BEIJING, April 26 (UPI) -- China would make investment decisions regarding South Sudan's oil sector based on commercial prospects not the political climate, an analyst said.
China National Petroleum Corp. is one of the main Chinese oil companies working in South Sudan. South Sudan gained control over most of the oil in the region when it secured independence from Sudan in July, though Sudan wields power over the export infrastructure.
South Sudanese President Salva Kiir was in Beijing this week amid escalating conflicts between his forces and those from Sudan. The New York Times reports that Kiir was likely trying to get Chinese financing for a pipeline through Kenya to ports along the Indian Ocean.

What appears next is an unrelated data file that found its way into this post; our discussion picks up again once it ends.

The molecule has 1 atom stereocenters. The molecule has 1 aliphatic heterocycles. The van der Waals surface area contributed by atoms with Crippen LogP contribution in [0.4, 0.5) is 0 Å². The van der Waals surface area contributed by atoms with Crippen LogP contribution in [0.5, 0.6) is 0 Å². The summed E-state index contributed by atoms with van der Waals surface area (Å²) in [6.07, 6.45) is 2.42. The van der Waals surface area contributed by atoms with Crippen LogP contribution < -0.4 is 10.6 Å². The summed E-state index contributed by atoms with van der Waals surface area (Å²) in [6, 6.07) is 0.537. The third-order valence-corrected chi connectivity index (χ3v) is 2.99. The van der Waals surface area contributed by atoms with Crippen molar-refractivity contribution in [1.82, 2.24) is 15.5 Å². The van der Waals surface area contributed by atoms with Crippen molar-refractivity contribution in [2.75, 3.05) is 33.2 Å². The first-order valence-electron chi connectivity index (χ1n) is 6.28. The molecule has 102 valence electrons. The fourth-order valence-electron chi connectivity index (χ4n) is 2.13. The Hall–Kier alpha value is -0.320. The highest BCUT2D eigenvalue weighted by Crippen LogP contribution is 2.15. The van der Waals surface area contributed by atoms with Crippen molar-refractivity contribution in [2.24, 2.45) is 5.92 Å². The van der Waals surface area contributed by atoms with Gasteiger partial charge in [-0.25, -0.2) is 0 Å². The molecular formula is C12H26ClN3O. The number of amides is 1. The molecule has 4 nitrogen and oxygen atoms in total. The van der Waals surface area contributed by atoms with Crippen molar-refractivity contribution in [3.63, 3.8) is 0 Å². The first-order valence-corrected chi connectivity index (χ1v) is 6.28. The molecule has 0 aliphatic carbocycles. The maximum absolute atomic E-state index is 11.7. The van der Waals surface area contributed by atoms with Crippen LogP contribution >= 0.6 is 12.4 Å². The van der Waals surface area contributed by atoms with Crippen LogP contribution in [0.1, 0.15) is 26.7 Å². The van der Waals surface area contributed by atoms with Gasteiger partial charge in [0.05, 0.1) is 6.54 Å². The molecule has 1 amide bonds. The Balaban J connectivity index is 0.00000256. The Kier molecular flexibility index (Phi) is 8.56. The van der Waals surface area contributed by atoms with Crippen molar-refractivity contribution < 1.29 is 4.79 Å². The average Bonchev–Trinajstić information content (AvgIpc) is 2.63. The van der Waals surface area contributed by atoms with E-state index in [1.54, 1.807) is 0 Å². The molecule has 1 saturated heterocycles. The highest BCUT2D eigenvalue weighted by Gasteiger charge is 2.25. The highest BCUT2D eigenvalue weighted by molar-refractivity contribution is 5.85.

Li Xinfeng, an African studies scholar at the Chinese Academy of Social Sciences, said that Beijing would base its decisions more in commercial prospects than political development in South Sudan, the Times said.
Beijing, during meetings with Kiir, pledged support in the form of bank loans and humanitarian assistance but made no mention of oil pipelines, the Times adds.
South and South Sudan are moving closer to war. South Sudanese forces withdrew last week from oil fields across the disputed border after seizing the town of Heglig.
China gets about 3 percent of its oil from the Sudanese region.
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